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Barley industry fears it is bearing brunt of Australia’s ‘fractured’ relationship with China – The Guardian

Agricultural groups call for more government help to access new markets amid concerns over heavy reliance on China



Australias barley industry has raised fears it is bearing the brunt of a fracture in the relationship with China, as Canberra rejected the latest travel advice issued by Beijing as disinformation.
A parliamentary inquiry on Tuesday heard calls from Australian agricultural groups for more help from the government to access new markets, amid concerns over the risks caused by a heavy reliance on China.
Industry players, however, have warned such a shift cant be achieved overnight.
In the latest sign of increasingly frosty ties between Australia and its largest trading partner, Canberra has dismissed claims it is unsafe to visit or study in Australia as factually incorrect and disinformation.
China issued travel advice on Monday evening citing the risk of Australian authorities conducting arbitrary searches of its citizens mirroring the language that Australia used in its own travel advice regarding Australian citizens in China last week.
Australias Department of Foreign Affairs and Trade responded that law enforcement and other agencies abide by Australian law at all times.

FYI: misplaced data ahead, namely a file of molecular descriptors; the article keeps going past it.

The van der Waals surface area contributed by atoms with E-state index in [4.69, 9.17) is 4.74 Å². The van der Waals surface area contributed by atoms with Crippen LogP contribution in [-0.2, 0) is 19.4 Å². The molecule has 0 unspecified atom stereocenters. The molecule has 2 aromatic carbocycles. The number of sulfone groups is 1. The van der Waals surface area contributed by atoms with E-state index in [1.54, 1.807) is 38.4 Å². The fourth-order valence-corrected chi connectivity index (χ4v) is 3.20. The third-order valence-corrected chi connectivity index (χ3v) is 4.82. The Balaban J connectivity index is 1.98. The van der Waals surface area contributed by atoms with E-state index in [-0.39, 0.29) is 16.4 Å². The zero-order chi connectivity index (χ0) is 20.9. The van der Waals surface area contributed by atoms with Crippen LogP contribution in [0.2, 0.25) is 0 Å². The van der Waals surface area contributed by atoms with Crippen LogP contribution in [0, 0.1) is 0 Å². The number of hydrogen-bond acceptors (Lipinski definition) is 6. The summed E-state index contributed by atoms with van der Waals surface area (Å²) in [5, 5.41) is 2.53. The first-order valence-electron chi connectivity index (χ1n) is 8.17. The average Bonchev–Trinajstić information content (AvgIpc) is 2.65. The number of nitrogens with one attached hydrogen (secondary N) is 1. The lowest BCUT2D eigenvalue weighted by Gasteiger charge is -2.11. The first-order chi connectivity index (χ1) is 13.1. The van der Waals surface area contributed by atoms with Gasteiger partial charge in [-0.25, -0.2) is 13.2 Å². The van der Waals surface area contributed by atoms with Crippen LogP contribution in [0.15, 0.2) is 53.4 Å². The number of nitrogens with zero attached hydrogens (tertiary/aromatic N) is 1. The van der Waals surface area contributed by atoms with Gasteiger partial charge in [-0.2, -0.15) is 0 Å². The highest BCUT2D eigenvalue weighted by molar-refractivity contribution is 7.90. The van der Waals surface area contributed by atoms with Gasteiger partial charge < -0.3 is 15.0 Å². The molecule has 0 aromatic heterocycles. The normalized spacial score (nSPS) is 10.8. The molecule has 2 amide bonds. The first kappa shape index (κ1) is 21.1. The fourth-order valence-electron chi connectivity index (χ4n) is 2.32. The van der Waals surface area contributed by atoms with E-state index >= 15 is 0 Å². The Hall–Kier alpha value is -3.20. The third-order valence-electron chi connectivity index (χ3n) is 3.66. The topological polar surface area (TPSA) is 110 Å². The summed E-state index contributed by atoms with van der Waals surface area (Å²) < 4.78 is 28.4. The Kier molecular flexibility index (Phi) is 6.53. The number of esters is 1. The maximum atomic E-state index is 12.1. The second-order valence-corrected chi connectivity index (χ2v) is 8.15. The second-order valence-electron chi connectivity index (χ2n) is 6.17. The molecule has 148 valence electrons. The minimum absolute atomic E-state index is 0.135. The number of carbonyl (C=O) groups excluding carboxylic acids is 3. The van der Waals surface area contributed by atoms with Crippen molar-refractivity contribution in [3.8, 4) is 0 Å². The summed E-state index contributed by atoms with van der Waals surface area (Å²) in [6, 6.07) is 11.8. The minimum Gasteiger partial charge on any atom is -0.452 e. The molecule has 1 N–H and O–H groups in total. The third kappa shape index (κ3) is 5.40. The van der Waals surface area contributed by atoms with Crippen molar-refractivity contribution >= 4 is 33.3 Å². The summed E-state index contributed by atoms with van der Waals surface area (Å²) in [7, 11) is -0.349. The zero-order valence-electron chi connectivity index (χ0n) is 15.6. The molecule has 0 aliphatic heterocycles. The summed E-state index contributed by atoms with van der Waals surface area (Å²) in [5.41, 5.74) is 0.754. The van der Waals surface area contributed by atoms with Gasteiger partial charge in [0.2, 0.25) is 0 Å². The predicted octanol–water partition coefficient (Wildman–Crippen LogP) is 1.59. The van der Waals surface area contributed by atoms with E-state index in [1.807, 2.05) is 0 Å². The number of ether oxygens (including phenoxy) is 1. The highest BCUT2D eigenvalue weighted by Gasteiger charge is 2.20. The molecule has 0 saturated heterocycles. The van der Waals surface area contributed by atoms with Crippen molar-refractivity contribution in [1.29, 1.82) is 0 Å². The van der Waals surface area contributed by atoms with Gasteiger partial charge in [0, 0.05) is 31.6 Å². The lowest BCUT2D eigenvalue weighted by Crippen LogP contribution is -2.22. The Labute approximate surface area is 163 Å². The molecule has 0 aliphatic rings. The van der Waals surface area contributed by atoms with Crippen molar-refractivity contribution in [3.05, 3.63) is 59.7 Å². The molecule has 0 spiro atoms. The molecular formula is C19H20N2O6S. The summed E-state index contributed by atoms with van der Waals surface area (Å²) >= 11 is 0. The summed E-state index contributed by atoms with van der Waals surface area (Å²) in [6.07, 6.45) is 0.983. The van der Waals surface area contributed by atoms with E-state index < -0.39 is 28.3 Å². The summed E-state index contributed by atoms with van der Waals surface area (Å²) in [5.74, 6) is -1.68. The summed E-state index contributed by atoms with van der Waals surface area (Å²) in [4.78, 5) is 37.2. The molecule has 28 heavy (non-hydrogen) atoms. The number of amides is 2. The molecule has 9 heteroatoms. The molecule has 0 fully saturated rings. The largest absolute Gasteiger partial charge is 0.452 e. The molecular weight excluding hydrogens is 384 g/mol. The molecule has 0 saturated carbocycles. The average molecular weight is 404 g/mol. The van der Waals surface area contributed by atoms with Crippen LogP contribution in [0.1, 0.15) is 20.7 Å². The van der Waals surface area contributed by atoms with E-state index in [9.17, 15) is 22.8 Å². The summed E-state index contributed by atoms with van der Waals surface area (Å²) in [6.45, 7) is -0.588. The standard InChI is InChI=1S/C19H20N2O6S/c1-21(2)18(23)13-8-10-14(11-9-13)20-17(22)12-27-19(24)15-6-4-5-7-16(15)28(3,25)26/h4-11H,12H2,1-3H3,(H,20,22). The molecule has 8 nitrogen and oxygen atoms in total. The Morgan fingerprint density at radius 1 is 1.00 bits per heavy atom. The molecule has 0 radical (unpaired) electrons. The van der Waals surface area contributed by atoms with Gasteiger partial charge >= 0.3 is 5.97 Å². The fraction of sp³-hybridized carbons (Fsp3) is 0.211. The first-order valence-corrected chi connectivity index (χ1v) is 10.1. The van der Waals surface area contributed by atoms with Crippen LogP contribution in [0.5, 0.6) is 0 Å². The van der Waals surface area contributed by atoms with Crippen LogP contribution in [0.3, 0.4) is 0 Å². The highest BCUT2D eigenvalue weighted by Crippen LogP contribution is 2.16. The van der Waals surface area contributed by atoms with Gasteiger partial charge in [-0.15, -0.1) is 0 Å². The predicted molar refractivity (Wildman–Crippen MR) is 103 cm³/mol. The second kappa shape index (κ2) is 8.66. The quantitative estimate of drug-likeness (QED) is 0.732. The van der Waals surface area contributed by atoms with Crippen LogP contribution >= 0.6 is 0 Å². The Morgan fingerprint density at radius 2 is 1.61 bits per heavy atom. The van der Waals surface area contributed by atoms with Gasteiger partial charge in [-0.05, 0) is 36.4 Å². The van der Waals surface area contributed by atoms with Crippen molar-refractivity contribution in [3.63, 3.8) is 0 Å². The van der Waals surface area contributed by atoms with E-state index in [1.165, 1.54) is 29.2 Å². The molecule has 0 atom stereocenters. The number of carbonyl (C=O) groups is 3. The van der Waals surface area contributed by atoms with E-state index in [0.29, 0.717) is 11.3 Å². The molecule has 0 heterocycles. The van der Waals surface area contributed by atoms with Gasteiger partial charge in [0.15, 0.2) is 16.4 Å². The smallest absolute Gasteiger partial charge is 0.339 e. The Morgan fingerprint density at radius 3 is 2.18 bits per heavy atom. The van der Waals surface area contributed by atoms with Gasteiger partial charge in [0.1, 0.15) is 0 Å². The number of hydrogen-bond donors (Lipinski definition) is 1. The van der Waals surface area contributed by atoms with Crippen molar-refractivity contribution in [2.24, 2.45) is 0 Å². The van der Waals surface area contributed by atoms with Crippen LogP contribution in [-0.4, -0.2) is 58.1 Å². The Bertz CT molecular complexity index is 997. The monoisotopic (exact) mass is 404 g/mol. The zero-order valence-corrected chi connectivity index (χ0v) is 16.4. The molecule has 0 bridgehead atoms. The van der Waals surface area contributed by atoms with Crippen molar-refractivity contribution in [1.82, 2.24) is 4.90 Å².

There is no basis to the suggestion Australian law enforcement authorities conduct arbitrary searches or property seizures, a Dfat spokesperson said on Tuesday.
Chinas foreign ministry on Monday hit back at the governments offer to extend temporary visas of people from Hong Kong, saying Australia abuses its counter foreign interference laws to intimidate Chinese nationals in Australia, while repeatedly interfering in the Chinese governments lawful handling of Hong Kong-related issues.
Acting as a cats paw will eventually bring harm to oneself, the spokesperson, Hua Chunying, said.
David McKeon, the chief executive officer of industry group GrainGrowers, told an inquiry into diversifying Australias trade and investment profile that Chinas decision to impose steep tariffs on barley in May had effectively put a $1.5bn market out of reach overnight for Australian farmers and exporters.
Brett Hosking, the chair of the same industry group, said allegations about Australian subsidies and the dumping of products which followed an 18-month investigation by Chinese authorities were unfounded.
He said the industry was working with Chinese authorities in a bid to resolve the current dispute over barley but believed larger factors were at play.
The real sense that weve had throughout this whole process, and its been an 18-month-long process, is that there seems to be maybe a bit of a fracture in the relationship between Australia and China, Hosking told the joint standing committee on trade and investment growth.
Perhaps barley has borne a bit of the brunt of that fractured relationship.
Hosking said the industry was looking to government for some real, targeted support in helping us develop new markets and overcoming trade barriers.